The team seem to be experiencing a personality crisis. Nigel Adkins displeasure about the players’ inability to play a quick passing game has been made increasingly public, but the suspicion remains that Adkins may not be the football purist he’d have us believe. His constant tinkering with the starting XI, as well as seeming to be counter-productive, also suggests that the game plan may alter from match to match too- something which would go some way to explaining the almost schizophrenic inconsistency of the team’s performances. It is, of course, difficult for Adkins. He inherited a relatively talented squad but also a high level of expectation, and is under pressure he probably hasn’t experienced before. Furthermore, like most managers arriving at a new club, he has felt the need to experiment in order to establish his strongest team. With a comparatively large squad, the agony of choice has come into the equation, and Adkins has been further hampered by injuries to key players. The experimentation has led to Saints exhibiting the symptoms of a patient with bipolar disorder- periods of intense creativity interspersed with spells of depression and despair.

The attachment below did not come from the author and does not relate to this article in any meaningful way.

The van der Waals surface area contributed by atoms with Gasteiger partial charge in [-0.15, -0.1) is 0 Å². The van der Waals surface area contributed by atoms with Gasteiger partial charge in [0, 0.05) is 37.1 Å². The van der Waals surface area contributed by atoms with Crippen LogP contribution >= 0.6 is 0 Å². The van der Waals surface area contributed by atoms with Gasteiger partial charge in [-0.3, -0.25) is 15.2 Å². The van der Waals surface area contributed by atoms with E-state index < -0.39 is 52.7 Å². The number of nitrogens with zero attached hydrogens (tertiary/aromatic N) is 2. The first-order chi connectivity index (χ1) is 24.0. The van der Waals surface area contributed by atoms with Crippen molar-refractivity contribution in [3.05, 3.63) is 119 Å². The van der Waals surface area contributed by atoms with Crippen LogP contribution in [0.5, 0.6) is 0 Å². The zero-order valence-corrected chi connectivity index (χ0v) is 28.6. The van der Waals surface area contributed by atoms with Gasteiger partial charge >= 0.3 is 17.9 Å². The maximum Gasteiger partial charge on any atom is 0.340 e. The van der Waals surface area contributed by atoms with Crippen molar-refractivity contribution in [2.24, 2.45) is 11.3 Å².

Of course, we as supporters are largely powerless in all of this. We are the doting girlfriend of the manic depressive musician, helplessly watching as they spiral out of control, vicariously experiencing both the dizzy thrill of their highs and the anger and embarrassment of their lows. Sometimes they do things that are so reckless and stupid that we feel like giving up on them, but mostly we cling on in the hope that one day they’ll make another great artistic statement. Some recording artists don’t make a decent record for decades. Saints were at their creative peak between 1976 and 1985, before enjoying a brief return to form in 2003. Until they rediscover their muse, we’ll just have to encourage them as they produce lesser works.
Photo: Action Images
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When Saturday Comes #5 by wessex_exile
“Well, I can tell u my son was stood nearer the back of the Holker Street end and although he couldn't see who was responsible, he was disgusted and was very clear in telling me that the 'N' word was used by someone stood directly behind the goal nearer the front. I'm sick of hearing this, no one but the player being abused heard anything so maybe he was mistaken crap. This shite still exists despite everything that the authorities try to do because unfortunately there are still racists in every, city, town, village and hamlet in this country. [SwearFilter] scum of the earth.”
When Saturday Comes #4 by wessex_exile